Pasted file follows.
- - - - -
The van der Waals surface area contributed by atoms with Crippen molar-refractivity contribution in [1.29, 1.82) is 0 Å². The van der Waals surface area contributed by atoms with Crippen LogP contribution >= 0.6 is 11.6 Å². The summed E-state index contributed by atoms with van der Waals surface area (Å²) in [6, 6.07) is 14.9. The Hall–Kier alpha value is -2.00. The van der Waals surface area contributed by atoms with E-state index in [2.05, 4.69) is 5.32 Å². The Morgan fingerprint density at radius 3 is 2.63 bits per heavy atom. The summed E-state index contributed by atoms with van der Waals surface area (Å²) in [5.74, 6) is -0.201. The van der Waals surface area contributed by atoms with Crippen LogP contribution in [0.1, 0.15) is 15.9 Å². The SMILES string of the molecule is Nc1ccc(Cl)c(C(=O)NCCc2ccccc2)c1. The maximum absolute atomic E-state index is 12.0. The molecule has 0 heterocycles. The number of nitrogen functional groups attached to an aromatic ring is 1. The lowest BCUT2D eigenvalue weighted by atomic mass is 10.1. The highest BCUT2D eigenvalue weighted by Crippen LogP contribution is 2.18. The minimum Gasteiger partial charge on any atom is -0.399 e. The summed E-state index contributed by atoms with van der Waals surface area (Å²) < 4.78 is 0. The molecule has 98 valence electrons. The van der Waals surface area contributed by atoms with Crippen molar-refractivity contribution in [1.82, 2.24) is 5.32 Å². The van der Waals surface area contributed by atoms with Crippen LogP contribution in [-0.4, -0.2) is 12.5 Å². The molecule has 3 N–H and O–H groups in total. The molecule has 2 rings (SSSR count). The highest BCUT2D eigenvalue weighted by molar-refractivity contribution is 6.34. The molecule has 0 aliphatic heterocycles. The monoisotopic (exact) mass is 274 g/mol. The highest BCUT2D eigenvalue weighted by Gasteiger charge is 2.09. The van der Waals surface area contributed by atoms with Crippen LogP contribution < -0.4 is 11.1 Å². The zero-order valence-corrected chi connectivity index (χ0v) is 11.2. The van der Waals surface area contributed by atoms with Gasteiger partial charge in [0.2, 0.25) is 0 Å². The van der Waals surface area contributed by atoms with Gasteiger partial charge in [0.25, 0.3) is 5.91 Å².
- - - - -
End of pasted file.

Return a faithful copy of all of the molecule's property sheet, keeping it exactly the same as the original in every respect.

The van der Waals surface area contributed by atoms with Crippen molar-refractivity contribution in [1.29, 1.82) is 0 Å². The van der Waals surface area contributed by atoms with Crippen LogP contribution >= 0.6 is 11.6 Å². The summed E-state index contributed by atoms with van der Waals surface area (Å²) in [6, 6.07) is 14.9. The Hall–Kier alpha value is -2.00. The van der Waals surface area contributed by atoms with E-state index in [2.05, 4.69) is 5.32 Å². The Morgan fingerprint density at radius 3 is 2.63 bits per heavy atom. The summed E-state index contributed by atoms with van der Waals surface area (Å²) in [5.74, 6) is -0.201. The van der Waals surface area contributed by atoms with Crippen LogP contribution in [0.1, 0.15) is 15.9 Å². The SMILES string of the molecule is Nc1ccc(Cl)c(C(=O)NCCc2ccccc2)c1. The maximum absolute atomic E-state index is 12.0. The molecule has 0 heterocycles. The number of nitrogen functional groups attached to an aromatic ring is 1. The lowest BCUT2D eigenvalue weighted by atomic mass is 10.1. The highest BCUT2D eigenvalue weighted by Crippen LogP contribution is 2.18. The minimum Gasteiger partial charge on any atom is -0.399 e. The summed E-state index contributed by atoms with van der Waals surface area (Å²) < 4.78 is 0. The molecule has 98 valence electrons. The van der Waals surface area contributed by atoms with Crippen molar-refractivity contribution in [1.82, 2.24) is 5.32 Å². The van der Waals surface area contributed by atoms with Crippen LogP contribution in [-0.4, -0.2) is 12.5 Å². The molecule has 3 N–H and O–H groups in total. The molecule has 2 rings (SSSR count). The highest BCUT2D eigenvalue weighted by molar-refractivity contribution is 6.34. The molecule has 0 aliphatic heterocycles. The monoisotopic (exact) mass is 274 g/mol. The highest BCUT2D eigenvalue weighted by Gasteiger charge is 2.09. The van der Waals surface area contributed by atoms with Crippen LogP contribution < -0.4 is 11.1 Å². The zero-order valence-corrected chi connectivity index (χ0v) is 11.2. The van der Waals surface area contributed by atoms with Gasteiger partial charge in [0.2, 0.25) is 0 Å². The van der Waals surface area contributed by atoms with Gasteiger partial charge in [0.25, 0.3) is 5.91 Å².